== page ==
New Law In Florida Will Keep Homeless And Junkies Away From Public Parks So That Taxpayers Can Enjoy Them

Gov. Ron DeSantis is collaborating with the Florida legislature on a proposed initiative to prohibit public camping across the state. He believes this measure will help uphold law and order and address the issue of homelessness.

DeSantis hosted a press conference in Miami Beach on Monday morning to address the initiative alongside Florida Department of Law Enforcement Commissioner Mark Glass.

“Our focus is on offering assistance to counties for sheltering needs, as well as providing financial support for substance abuse and mental health programmes,” DeSantis explained.

During his speech, DeSantis expressed his desire to avoid the emergence of homeless encampments similar to those found in San Francisco, Seattle, and New York.

“By exploring the situation, we can identify areas of improvement and determine the path forward for our state,” DeSantis stated.

The Republican governor announced a new initiative aimed at maintaining public order and quality of life by prohibiting camping on city streets, sidewalks and parks.

Last month, a measure called House Bill 1365 was filed, which aims to prohibit public sleeping or camping on public property without a permit.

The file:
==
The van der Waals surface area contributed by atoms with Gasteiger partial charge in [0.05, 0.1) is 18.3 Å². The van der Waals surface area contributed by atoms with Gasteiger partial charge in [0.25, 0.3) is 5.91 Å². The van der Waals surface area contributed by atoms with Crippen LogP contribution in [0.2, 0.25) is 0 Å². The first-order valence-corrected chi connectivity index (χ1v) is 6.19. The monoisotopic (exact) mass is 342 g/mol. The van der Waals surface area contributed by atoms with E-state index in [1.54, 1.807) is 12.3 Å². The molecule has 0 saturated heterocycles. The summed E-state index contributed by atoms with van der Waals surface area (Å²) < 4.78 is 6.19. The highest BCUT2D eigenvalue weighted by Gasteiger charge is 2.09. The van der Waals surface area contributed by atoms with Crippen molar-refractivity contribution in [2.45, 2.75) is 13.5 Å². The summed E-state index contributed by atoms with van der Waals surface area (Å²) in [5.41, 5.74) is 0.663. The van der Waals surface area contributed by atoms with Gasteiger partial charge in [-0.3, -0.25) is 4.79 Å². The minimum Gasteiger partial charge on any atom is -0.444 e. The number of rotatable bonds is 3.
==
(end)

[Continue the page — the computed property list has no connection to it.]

DeSantis expressed his willingness to allocate funds for sheltering and to tackle mental illness and substance abuse as part of the initiative.

A bill has been proposed by Sen. Jonathan Martin, R-Fort Myers, which would allow local governments to designate specific property for sleeping or camping, provided they meet the standards set by the Florida Department of Children and Families.

A new Senate proposal aims to address the issue of homelessness by implementing stricter regulations for designated areas. Under the proposal, these areas would be limited to one year of continuous use and would need to meet certain requirements. These requirements include access to amenities like restrooms and running water, security measures, availability of healthcare services, and being designated as alcohol and drug-free zones. Additionally, the bill ensures that the sites do not negatively impact the values of nearby properties or compromise safety.

Martin emphasized the goal of providing necessary treatment to homeless individuals without interfering with local not-for-profits. In addition, he emphasized the importance of ensuring that public spaces are accessible and enjoyable for all taxpayers.

The bill must pass the Rules Committee before proceeding to the full Senate. Additionally, it aims to incentivize individuals and businesses to take legal action if local governments fail to comply with the suggested regulations.